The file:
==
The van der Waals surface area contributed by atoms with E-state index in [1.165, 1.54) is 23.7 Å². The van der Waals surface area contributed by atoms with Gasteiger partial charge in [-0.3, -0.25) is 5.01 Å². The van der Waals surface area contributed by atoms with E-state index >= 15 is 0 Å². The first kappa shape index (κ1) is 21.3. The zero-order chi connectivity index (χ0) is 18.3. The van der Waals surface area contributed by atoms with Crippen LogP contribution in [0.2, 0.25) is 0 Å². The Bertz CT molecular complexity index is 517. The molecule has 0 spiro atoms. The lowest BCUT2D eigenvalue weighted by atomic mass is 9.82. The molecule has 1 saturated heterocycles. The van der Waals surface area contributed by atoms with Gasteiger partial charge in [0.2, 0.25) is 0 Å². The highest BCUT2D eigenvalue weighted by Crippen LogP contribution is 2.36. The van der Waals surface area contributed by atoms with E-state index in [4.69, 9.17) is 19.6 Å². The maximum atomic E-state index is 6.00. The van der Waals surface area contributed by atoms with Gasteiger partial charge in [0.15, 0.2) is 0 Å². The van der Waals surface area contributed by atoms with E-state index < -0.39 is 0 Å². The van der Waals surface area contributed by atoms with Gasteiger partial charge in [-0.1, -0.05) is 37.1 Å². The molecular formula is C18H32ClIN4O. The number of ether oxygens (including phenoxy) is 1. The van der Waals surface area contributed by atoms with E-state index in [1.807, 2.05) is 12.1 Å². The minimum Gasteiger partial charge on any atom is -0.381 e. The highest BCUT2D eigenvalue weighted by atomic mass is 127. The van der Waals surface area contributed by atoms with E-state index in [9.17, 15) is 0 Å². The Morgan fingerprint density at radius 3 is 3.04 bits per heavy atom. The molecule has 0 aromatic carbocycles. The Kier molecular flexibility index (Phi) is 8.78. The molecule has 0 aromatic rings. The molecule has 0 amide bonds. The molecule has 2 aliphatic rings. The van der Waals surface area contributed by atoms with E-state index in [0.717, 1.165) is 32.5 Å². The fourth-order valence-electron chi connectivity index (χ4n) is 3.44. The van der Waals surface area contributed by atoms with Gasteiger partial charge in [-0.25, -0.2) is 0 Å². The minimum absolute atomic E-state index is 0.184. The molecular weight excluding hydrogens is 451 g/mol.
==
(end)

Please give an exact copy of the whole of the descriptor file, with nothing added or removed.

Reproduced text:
The van der Waals surface area contributed by atoms with E-state index in [1.165, 1.54) is 23.7 Å². The van der Waals surface area contributed by atoms with Gasteiger partial charge in [-0.3, -0.25) is 5.01 Å². The van der Waals surface area contributed by atoms with E-state index >= 15 is 0 Å². The first kappa shape index (κ1) is 21.3. The zero-order chi connectivity index (χ0) is 18.3. The van der Waals surface area contributed by atoms with Crippen LogP contribution in [0.2, 0.25) is 0 Å². The Bertz CT molecular complexity index is 517. The molecule has 0 spiro atoms. The lowest BCUT2D eigenvalue weighted by atomic mass is 9.82. The molecule has 1 saturated heterocycles. The van der Waals surface area contributed by atoms with Gasteiger partial charge in [0.2, 0.25) is 0 Å². The highest BCUT2D eigenvalue weighted by Crippen LogP contribution is 2.36. The van der Waals surface area contributed by atoms with E-state index in [4.69, 9.17) is 19.6 Å². The maximum atomic E-state index is 6.00. The van der Waals surface area contributed by atoms with Gasteiger partial charge in [0.15, 0.2) is 0 Å². The van der Waals surface area contributed by atoms with E-state index < -0.39 is 0 Å². The van der Waals surface area contributed by atoms with Gasteiger partial charge in [-0.1, -0.05) is 37.1 Å². The molecular formula is C18H32ClIN4O. The number of ether oxygens (including phenoxy) is 1. The van der Waals surface area contributed by atoms with E-state index in [1.807, 2.05) is 12.1 Å². The minimum Gasteiger partial charge on any atom is -0.381 e. The highest BCUT2D eigenvalue weighted by atomic mass is 127. The van der Waals surface area contributed by atoms with E-state index in [9.17, 15) is 0 Å². The Morgan fingerprint density at radius 3 is 3.04 bits per heavy atom. The molecule has 0 aromatic carbocycles. The Kier molecular flexibility index (Phi) is 8.78. The molecule has 0 aromatic rings. The molecule has 0 amide bonds. The molecule has 2 aliphatic rings. The van der Waals surface area contributed by atoms with E-state index in [0.717, 1.165) is 32.5 Å². The fourth-order valence-electron chi connectivity index (χ4n) is 3.44. The van der Waals surface area contributed by atoms with Gasteiger partial charge in [-0.25, -0.2) is 0 Å². The minimum absolute atomic E-state index is 0.184. The molecular weight excluding hydrogens is 451 g/mol.